Uganda
Ugandan reforms rewarded with new poverty reduction credit

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afrol News, 3 June  - Uganda has become the first country to benefit from a Poverty Reduction Support Credit (PRSC), a new approach to World Bank lending designed to help low-income countries with strong policy and institutional reform programs carry out their poverty reduction strategies. The credit is aimed at supporting Kampala's reform programme. 

With the 31 May World Bank decision, Uganda will receive a US $150 million credit to support the implementation of the government's poverty reduction strategy, which aims to improve the delivery of basic services to the population. 

- Uganda's economic performance in the past decade has been impressive. Yet despite the dramatic fall in poverty in the 1990s, 35 percent of the population remains in acute poverty, said Jim Adams, World Bank's Country Director for Uganda. "To tackle this development challenge and other constraints, the government prepared a comprehensive Poverty Eradication Action Plan (PEAP). This credit will support their reforms as elaborated in their poverty action plan, especially in the area of improving basic service delivery."

In a major program launched in December 1999, Poverty Reduction Strategy Papers (PRSPs), produced by countries, are becoming the basis for debt relief and concessional lending from the Bank and the IMF. Uganda is one of four low-income countries that has drawn up a full PRSP; another 32 countries have produced interim papers. Updated every three years with annual progress reports, PRSPs describe the country's macroeconomic, structural and social policies and programs to promote broad-based growth and reduce poverty, as well as associated external financing needs and major sources of financing. 

The Uganda PRSC will support the government's reform program to improve public service delivery through:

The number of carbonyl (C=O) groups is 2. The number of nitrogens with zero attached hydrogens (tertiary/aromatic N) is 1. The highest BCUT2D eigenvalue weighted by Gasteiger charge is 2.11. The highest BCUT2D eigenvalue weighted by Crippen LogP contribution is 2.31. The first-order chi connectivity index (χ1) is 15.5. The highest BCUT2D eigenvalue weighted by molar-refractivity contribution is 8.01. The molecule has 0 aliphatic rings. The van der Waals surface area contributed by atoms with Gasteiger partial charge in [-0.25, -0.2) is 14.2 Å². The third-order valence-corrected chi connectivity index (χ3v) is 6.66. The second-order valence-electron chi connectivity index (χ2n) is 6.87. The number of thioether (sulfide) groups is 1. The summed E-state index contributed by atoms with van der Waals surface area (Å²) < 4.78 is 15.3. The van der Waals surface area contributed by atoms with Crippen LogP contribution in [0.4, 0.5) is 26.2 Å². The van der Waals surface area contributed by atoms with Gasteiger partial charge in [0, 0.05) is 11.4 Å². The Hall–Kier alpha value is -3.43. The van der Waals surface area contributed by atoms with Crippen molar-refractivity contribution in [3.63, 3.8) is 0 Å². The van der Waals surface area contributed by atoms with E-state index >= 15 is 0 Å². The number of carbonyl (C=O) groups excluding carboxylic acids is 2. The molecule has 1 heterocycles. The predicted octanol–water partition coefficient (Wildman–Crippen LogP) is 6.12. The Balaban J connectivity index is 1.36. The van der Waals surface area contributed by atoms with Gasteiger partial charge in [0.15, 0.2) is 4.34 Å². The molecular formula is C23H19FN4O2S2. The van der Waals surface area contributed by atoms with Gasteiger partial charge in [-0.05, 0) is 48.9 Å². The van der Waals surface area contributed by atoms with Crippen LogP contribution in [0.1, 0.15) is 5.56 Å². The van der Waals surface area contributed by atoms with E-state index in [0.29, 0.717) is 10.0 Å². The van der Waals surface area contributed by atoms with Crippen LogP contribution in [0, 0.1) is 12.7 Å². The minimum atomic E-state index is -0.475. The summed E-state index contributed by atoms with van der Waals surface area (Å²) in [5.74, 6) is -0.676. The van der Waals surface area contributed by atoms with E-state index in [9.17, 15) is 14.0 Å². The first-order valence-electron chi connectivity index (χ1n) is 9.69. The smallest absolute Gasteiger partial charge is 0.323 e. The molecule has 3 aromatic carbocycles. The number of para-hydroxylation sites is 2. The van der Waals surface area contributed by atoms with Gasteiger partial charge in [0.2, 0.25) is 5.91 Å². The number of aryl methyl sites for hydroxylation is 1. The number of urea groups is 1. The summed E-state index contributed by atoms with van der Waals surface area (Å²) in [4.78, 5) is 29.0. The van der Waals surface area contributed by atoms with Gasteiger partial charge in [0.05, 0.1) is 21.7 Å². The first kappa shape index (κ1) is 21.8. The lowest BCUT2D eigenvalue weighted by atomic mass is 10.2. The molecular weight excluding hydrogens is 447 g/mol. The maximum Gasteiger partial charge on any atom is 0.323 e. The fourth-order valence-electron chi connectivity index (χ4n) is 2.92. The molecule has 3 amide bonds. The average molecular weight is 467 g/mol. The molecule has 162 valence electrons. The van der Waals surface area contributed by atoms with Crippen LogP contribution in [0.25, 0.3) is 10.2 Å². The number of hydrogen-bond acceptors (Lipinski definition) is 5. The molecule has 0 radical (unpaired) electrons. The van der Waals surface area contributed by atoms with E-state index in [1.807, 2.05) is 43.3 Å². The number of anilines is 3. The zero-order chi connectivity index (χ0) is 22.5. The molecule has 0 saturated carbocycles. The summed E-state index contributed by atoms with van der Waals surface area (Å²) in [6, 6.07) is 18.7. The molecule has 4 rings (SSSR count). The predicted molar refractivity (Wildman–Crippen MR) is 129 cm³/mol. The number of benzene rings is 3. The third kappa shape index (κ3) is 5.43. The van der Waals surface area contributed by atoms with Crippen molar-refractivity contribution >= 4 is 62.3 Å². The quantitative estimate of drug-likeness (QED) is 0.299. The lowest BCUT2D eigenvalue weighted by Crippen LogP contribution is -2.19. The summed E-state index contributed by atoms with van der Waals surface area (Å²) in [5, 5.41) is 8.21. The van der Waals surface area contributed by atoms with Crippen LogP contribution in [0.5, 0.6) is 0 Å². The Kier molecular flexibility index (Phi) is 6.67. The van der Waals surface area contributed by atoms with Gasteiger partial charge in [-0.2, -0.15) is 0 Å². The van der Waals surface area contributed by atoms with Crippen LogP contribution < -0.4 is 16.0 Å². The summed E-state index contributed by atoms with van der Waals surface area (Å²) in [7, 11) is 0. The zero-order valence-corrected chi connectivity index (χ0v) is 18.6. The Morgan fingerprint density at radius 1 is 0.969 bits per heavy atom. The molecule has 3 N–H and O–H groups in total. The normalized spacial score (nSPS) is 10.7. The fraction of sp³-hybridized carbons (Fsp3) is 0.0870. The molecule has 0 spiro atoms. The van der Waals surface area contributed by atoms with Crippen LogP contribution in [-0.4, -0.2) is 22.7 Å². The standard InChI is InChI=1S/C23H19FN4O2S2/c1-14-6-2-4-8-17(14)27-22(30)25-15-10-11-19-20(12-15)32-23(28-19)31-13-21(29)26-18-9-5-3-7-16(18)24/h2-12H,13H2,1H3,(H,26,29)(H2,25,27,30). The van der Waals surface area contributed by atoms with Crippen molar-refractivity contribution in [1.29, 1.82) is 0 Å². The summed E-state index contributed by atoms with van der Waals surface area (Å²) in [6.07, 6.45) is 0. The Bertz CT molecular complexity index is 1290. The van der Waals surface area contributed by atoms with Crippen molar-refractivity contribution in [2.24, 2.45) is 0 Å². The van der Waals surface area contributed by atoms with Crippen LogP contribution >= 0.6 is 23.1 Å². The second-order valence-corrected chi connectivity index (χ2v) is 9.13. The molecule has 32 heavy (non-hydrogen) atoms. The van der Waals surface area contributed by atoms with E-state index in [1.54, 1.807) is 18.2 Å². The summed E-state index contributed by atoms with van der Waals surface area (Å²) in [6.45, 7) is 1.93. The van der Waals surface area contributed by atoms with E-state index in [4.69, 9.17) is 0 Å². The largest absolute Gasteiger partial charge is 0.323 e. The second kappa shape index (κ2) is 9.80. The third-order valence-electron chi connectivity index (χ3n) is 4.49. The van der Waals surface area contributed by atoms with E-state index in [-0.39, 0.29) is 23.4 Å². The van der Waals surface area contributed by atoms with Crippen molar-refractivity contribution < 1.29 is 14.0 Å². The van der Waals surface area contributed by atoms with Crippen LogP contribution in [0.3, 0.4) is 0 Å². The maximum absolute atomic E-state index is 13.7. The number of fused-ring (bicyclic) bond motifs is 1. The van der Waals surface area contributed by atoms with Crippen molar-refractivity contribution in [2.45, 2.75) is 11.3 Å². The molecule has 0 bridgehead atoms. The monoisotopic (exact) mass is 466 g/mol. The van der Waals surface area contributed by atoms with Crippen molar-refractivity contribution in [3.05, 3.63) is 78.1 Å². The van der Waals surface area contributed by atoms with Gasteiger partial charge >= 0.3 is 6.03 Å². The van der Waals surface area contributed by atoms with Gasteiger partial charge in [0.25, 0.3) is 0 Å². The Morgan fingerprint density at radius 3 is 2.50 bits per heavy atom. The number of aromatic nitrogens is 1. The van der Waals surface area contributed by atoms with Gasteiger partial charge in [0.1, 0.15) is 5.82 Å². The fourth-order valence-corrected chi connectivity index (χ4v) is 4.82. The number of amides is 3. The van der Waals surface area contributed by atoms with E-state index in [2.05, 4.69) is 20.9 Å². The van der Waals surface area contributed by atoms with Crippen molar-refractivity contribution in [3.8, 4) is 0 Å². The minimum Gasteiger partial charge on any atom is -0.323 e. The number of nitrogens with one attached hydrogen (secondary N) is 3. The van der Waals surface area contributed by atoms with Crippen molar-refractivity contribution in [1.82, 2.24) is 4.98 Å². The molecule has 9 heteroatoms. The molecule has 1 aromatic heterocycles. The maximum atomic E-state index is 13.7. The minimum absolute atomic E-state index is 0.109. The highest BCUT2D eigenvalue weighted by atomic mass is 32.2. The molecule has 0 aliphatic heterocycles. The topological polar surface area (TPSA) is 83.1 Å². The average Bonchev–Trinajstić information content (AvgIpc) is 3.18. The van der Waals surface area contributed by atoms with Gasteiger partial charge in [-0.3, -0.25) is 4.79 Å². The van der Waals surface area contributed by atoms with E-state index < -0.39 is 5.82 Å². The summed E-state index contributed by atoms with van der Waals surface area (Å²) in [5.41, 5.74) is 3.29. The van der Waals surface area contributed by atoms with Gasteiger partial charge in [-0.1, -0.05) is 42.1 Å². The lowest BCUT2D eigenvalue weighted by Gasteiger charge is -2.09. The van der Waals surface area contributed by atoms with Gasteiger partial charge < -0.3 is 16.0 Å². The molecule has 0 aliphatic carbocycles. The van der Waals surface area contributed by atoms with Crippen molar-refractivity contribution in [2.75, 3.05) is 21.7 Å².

Efficient and equitable use of public resources, which is essential for improving public resource allocation and raising the productivity and cost-efficiency of public investment and other expenditures;
Improved governance through cross-cutting public sector reforms, such as the reform of public service and pay, public procurement, financial management, monitoring and evaluation, and measures to increase transparency and participation, and fight corruption;
Improved access to and quality of education, health care and, water and sanitation services which will improve the quality of life of the poor.

- This PRSC supports policy measures detailed in the government's Poverty Eradication Action Plan in a selective manner, said Ritva Reinikka, World Bank Team Leader. "The participatory process used to develop their action plan broadened the country's ownership of the reforms and a large number of partners are ready to support their implementation. The credit will provide support to areas where the Bank has a comparative advantage and to policy and institutional reform measures which have the highest poverty impact."

The PEAP's objectives are fully consistent with those of the Poverty Reduction Strategy process, and a summary of the PEAP was used as a basis for Uganda's PRSP presented to the Board of the World Bank in May 2000. The government's strategy for economic transformation and poverty eradication are based on four pillars: a framework for economic growth and transformation; ensuring good governance and security; directly increasing the ability of the poor to raise their incomes; and directly increasing the quality of life of the poor.

The Poverty Reduction Support Credit is the first of a planned series of three World Bank operations to support Uganda's medium-term development and reform program. It will be financed by a US$ 150 million equivalent credit from the International Development Association (IDA), the Bank's lending arm for the poorest countries. The IDA credit is on standard terms of 40 years maturity, including 10 years grace.

Source: Based on World Bank


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